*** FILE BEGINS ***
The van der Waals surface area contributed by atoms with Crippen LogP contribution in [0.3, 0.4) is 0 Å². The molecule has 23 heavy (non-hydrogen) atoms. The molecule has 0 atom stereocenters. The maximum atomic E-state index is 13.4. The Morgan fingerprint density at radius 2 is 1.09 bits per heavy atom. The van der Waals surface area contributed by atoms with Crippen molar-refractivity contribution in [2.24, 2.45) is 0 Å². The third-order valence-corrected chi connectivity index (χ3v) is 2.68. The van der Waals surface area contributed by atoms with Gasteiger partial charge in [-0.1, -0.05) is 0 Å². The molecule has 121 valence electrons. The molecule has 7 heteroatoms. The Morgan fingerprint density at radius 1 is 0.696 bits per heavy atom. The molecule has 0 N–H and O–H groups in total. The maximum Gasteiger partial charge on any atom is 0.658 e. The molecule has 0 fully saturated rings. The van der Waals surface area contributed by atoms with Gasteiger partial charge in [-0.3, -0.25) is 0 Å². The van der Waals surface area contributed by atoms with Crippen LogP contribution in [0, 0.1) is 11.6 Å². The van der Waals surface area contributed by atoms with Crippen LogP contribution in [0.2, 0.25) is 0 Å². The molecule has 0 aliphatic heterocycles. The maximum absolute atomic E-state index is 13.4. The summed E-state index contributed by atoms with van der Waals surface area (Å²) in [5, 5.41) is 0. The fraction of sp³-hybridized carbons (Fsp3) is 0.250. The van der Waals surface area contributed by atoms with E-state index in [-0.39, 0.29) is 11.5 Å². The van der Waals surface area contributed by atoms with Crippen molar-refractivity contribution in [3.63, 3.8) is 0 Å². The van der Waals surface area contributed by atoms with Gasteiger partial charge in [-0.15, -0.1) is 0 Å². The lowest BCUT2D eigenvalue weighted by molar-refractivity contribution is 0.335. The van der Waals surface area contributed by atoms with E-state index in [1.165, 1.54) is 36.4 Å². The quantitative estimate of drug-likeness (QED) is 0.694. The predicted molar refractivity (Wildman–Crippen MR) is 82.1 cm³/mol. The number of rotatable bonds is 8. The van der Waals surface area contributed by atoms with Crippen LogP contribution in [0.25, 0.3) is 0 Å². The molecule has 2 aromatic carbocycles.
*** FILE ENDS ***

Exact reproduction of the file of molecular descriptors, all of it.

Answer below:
The van der Waals surface area contributed by atoms with Crippen LogP contribution in [0.3, 0.4) is 0 Å². The molecule has 23 heavy (non-hydrogen) atoms. The molecule has 0 atom stereocenters. The maximum atomic E-state index is 13.4. The Morgan fingerprint density at radius 2 is 1.09 bits per heavy atom. The van der Waals surface area contributed by atoms with Crippen molar-refractivity contribution in [2.24, 2.45) is 0 Å². The third-order valence-corrected chi connectivity index (χ3v) is 2.68. The van der Waals surface area contributed by atoms with Gasteiger partial charge in [-0.1, -0.05) is 0 Å². The molecule has 121 valence electrons. The molecule has 7 heteroatoms. The Morgan fingerprint density at radius 1 is 0.696 bits per heavy atom. The molecule has 0 N–H and O–H groups in total. The maximum Gasteiger partial charge on any atom is 0.658 e. The molecule has 0 fully saturated rings. The van der Waals surface area contributed by atoms with Gasteiger partial charge in [-0.3, -0.25) is 0 Å². The van der Waals surface area contributed by atoms with Crippen LogP contribution in [0, 0.1) is 11.6 Å². The van der Waals surface area contributed by atoms with Crippen LogP contribution in [0.2, 0.25) is 0 Å². The molecule has 0 aliphatic heterocycles. The maximum absolute atomic E-state index is 13.4. The summed E-state index contributed by atoms with van der Waals surface area (Å²) in [5, 5.41) is 0. The fraction of sp³-hybridized carbons (Fsp3) is 0.250. The van der Waals surface area contributed by atoms with E-state index in [-0.39, 0.29) is 11.5 Å². The van der Waals surface area contributed by atoms with Crippen molar-refractivity contribution in [3.63, 3.8) is 0 Å². The van der Waals surface area contributed by atoms with Gasteiger partial charge in [-0.15, -0.1) is 0 Å². The lowest BCUT2D eigenvalue weighted by molar-refractivity contribution is 0.335. The van der Waals surface area contributed by atoms with E-state index in [1.165, 1.54) is 36.4 Å². The quantitative estimate of drug-likeness (QED) is 0.694. The predicted molar refractivity (Wildman–Crippen MR) is 82.1 cm³/mol. The number of rotatable bonds is 8. The van der Waals surface area contributed by atoms with Crippen LogP contribution in [0.25, 0.3) is 0 Å². The molecule has 2 aromatic carbocycles.